Builder fined for non-compliant fence, patio and pool project – Oakwood Grove Pty Ltd trading as Manray Corporate Services

  • Home owners left with defective, incomplete and unauthorised building work
  • No nominated supervisor or building permits for some of the work
  • $3,000 fine for breaches of WA’s builder registration laws

The Building Services Board has fined a Success building company $3,000 for carrying out unauthorised, defective and inadequately supervised work during an outdoor renovation project in Stirling.

The Board found Oakwood Grove Pty Ltd (BC13170), trading as Manray Corporate Services, engaged in negligent conduct under WA’s builder registration laws by working without a building permit and failing to follow approved plans and applicable building standards.

The company also failed to ensure adequate management and supervision of a building service because work was carried out without the involvement of a nominated supervisor.

Information presented to the Board by Building and Energy showed the Stirling home owners engaged Oakwood Grove in November 2019 to undertake external building work valued at $92,850.

The contract included demolishing an existing boundary fence, replacing it with a brick fence with infill panels, removing a pergola, building a brick patio with a roof and decking, removing a section of wall to install doors and constructing a glass pool fence.

However, Oakwood Grove’s building permit application to the City of Stirling referred only to the masonry fence. The company carried out works on the patio and pool area without a building permit.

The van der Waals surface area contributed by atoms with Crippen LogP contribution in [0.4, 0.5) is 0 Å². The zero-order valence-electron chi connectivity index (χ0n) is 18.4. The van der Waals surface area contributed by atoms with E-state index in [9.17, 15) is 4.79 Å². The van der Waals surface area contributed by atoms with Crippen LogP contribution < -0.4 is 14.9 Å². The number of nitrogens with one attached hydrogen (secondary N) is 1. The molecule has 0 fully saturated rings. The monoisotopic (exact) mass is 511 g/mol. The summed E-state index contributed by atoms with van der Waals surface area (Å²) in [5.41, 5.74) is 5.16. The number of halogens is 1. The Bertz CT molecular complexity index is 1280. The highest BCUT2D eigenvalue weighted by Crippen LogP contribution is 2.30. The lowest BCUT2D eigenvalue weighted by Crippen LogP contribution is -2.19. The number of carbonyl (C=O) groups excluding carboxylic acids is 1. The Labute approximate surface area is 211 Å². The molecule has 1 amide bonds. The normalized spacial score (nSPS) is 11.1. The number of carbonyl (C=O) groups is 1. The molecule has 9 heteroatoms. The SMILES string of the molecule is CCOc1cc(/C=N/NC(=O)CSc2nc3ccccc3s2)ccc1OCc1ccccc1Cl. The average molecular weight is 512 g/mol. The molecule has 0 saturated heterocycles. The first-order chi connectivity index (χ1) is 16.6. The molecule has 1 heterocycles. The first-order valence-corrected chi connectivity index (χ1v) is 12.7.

An inspection by Building and Energy identified defects in the new boundary fence including incorrect heights and spacing, cracking due to a lack of proper wall ties and no metal rods to stabilise the piers as required by the approved plans.

The new wall adjoined unapproved walls – with insufficient ties, causing them to separate – as well as a section of the original masonry wall, which was leaning dangerously and posed a significant risk of collapse.

Building and Energy’s inspection also found there were no approved drawings for two patio piers or pool storage area walls beside the boundary wall.

The investigation also revealed the company’s nominated supervisor was not involved with the project during most of the construction, which had contributed to the defective and unapproved work.

Building and Energy’s Director of Building Compliance, Sandy Randall, said the company’s disregard for building approval processes was unacceptable.

“Registered building contractors are well aware of the rules and regulations,” she said.

“We will continue to take action against builders for unauthorised and unsupervised building work which, as this case shows, can result in faults and hazards.

“This case has caused significant stress, inconvenience and additional costs for the home owners, who are dealing with incomplete and defective work that requires rectification and, in some cases, retrospective approval.”

Home owners who experience faulty or unsatisfactory building services are able to lodge a complaint with Building and Energy, which can result in an official order for a builder to remedy building work.


Media contact:

Building and Energy
Media release
14 Jul 2022

Last modified: